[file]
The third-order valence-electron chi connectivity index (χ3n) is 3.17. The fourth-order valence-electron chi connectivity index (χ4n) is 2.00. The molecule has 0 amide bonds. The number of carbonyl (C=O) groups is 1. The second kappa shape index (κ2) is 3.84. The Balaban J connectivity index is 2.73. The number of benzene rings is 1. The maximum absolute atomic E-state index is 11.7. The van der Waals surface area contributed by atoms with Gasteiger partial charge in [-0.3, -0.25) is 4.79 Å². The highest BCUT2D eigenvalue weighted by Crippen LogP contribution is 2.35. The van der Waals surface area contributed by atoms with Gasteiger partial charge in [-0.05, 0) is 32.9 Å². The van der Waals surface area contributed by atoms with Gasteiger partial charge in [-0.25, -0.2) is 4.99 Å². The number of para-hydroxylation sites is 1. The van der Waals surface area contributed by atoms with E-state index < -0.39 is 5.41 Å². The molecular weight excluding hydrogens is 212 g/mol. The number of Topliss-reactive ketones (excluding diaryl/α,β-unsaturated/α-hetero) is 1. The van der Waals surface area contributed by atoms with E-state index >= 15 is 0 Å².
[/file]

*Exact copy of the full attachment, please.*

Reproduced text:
The third-order valence-electron chi connectivity index (χ3n) is 3.17. The fourth-order valence-electron chi connectivity index (χ4n) is 2.00. The molecule has 0 amide bonds. The number of carbonyl (C=O) groups is 1. The second kappa shape index (κ2) is 3.84. The Balaban J connectivity index is 2.73. The number of benzene rings is 1. The maximum absolute atomic E-state index is 11.7. The van der Waals surface area contributed by atoms with Gasteiger partial charge in [-0.3, -0.25) is 4.79 Å². The highest BCUT2D eigenvalue weighted by Crippen LogP contribution is 2.35. The van der Waals surface area contributed by atoms with Gasteiger partial charge in [-0.05, 0) is 32.9 Å². The van der Waals surface area contributed by atoms with Gasteiger partial charge in [-0.25, -0.2) is 4.99 Å². The number of para-hydroxylation sites is 1. The van der Waals surface area contributed by atoms with E-state index < -0.39 is 5.41 Å². The molecular weight excluding hydrogens is 212 g/mol. The number of Topliss-reactive ketones (excluding diaryl/α,β-unsaturated/α-hetero) is 1. The van der Waals surface area contributed by atoms with E-state index >= 15 is 0 Å².